Overheard at Sotheby's Tuesday: "My intention is to do whatever he indicates to me he wants done with them. He may want them returned. He may want me to destroy them. He may not care at all." You make the prediction: Who will want whom to do what?
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Tuesday's Question (No. 263)--"Exchanging Glances":
Despite a recent clash of gunboats, yesterday a South Korean freighter delivered something to the North Korean port of Nampo, the first part of a trade between the two nations. What is being swapped for what?
"Slaves for rum. And then the United States supplies the cane sugar, and ... No, wait, hang on. I may have this wrong."--Tim Carvell
"North Korea gives up its dreams of agrarian reform under collectivism; South Korea gives up a phantom economy built on cronyism and kickbacks; the International Monetary Fund just gives up."--Mike Pesca
"The South generously agreed to trade the North its position in Salon.com."--Bill Wasik
"Episodes of M*A*S*H for kimchi. Yes, that is all I know about Korea. What of it?"--Daniel Radosh
"I don't know. And neither does George W. Bush."--Peter Lerangis
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I'd just like to point out, in case you were planning a satirical musical comedy about the crisis in question, something you can do to a song from West Side Story: "Korea, I've just met a place called Korea!" This you cannot do with "Kosovo" without offending the rhythm and a sense of human decency. An early version of this sort of thing that I recall with particular pleasure was Mad magazine's East Side Story--that being the location of the United Nations. Khrushchev, the leader of the Jets, sang, "When you're a Red you're a Red all the way from your first party purge to your last power play." As a 12-year-old, that's where I learned about party purges, and about Khrushchev for that matter. Back then--and is there a more demoralizing phrase?--Mad was prized as the only satirical voice reaching suburban adolescents. Now with plenty of smart comedy aimed at kids--The Simpsons and Letterman come to mind--Mad is as superfluous and weary as the grandfather we shunted into that nursing home. (Was that us? Certainly not. It was the neighbors. Bastards.) In fact, I've just renewed my daughter's subscription. She seems to enjoy it, and I may yet be in the mood to read a movie parody called "Star Drech."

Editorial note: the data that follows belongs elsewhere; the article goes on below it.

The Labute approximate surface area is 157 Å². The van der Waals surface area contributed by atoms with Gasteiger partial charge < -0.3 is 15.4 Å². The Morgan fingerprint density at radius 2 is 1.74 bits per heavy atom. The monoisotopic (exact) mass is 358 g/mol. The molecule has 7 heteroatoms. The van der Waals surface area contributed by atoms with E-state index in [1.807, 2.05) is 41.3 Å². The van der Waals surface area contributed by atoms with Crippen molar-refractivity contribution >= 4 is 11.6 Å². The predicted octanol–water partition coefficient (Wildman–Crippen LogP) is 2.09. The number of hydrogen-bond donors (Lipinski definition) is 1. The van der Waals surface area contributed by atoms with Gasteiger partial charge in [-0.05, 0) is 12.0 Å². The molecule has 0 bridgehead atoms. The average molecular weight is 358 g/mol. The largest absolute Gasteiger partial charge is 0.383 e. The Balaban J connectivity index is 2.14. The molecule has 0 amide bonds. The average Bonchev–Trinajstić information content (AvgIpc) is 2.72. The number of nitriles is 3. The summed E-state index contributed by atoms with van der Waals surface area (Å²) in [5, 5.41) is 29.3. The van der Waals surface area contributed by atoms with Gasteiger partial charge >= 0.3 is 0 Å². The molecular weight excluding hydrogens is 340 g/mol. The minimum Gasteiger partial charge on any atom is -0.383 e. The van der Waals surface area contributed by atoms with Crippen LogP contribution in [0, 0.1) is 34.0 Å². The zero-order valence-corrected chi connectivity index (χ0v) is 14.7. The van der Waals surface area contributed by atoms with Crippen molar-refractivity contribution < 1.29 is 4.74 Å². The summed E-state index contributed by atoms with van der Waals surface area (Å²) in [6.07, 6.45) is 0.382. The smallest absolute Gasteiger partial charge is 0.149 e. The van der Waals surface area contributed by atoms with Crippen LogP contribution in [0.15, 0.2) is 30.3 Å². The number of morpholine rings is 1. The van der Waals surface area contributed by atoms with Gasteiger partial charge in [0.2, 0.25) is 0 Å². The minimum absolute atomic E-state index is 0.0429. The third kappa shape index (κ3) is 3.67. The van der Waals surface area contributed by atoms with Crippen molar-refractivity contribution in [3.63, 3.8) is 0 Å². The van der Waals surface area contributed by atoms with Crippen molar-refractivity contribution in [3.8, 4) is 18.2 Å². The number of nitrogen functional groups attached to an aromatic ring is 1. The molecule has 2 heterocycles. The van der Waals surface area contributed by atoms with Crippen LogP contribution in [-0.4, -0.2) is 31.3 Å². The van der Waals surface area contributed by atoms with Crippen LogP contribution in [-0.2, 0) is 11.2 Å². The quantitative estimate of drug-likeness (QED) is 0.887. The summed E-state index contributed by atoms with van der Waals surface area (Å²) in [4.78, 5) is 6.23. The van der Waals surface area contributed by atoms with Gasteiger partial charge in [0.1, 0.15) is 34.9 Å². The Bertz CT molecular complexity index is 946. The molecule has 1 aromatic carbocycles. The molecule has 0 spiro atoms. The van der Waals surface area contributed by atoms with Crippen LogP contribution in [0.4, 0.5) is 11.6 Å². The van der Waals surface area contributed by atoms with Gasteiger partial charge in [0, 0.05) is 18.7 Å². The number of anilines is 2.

Market Value Answer
In exchange for 200,000 tons of fertilizer from South Korea, North Korea will discuss family reunions.
Some conjecture that Sigmund Freud will rise from his grave to discuss the equating of fertilizer with family, of shit with mother, then take in a movie, perhaps that charming Notting Hill, then continue being dead. (And by "some" I, of course, mean "me.")
The first round of talks, held in Beijing Tuesday, was largely devoted to trading accusations over last week's naval skirmishes and complaining about the accommodations in the hotel, except for the part about the hotel.
All the following remarks could have been made by arrogant senior executives at Coca-Cola, drunk on their own power probably mixed with rum--and it's kicky summer fun to think of them that way--but none was. Can you match each with its actual disappointed speaker?
1. "We don't like you; and that's been my motto my whole life, growing up."
2. "I was probably too nervous, not much believing what I can do."
3. [It was] "grave and irregular."
4. [She has] "a deep feeling of remorse."
5. "I'm tired of the divisiveness up here."
A. A money-hungry Salon staffer wishes its IPO had yielded bigger bucks and that other online magazines would just die or something.
B. Grumpy Knicks forward Larry Johnson assesses non-Knicks, and--if I can go out on a limb here, and bear in mind I'm just speculating--Tina Brown.
C. Apologetic tennis great Martina Hingis seems to resent her absent mother, although I've not actually seen her in a clinical setting.
D. Crotchety Shimon Peres wishes Israeli police hadn't shot his fellow MP Azmi Bishara, but he doesn't wish it all that hard. "I didn't come here to denounce," he said at Lod City Hall. "I'm here to enjoy a lobster dinner, away from the prying eyes of certain pushy rabbis who ... whoops!" he didn't add.
E. Exasperated Jeb Bush is pretty sure his spendthrift wife, Columba, wishes either that she hadn't bought "$19,000 worth of clothes and jewelry on her Paris shopping spree," or wishes that she hadn't tried to smuggle them through customs, or wishes that she hadn't got caught. One of those.
F. Disdainful Coke executives sneer at the misfortunes of ... Nah, of course they don't. Responsible corporate citizens every one. (Although I've not actually seen them in a clinical setting.)
G. Cranky Orrin Hatch is annoyed that everyone doesn't just agree with him, and he thinks the best remedy is to mount a futile run for the presidency.
1-B, 2-C, 3-D, 4-E, 5-G.
Greg Diamond's Ongoing Extra
There's still time to mock the AFI's Greatest Legends List of movie stars by devising a brief plot summary of a movie in which any equally ranked pair--for instance Kirk Douglas and Lillian Gish are both rated No. 17--should have co-starred.
No. 18 Sunrise Boulevard--A young screenwriter (James Dean) falls under the spell of a disturbingly sexually precocious child movie star (Shirley Temple) who lives alone in her Hollywood mansion with a dead monkey and an ancient tap-dancing Negro butler.
M*A*S*H was set in Korea.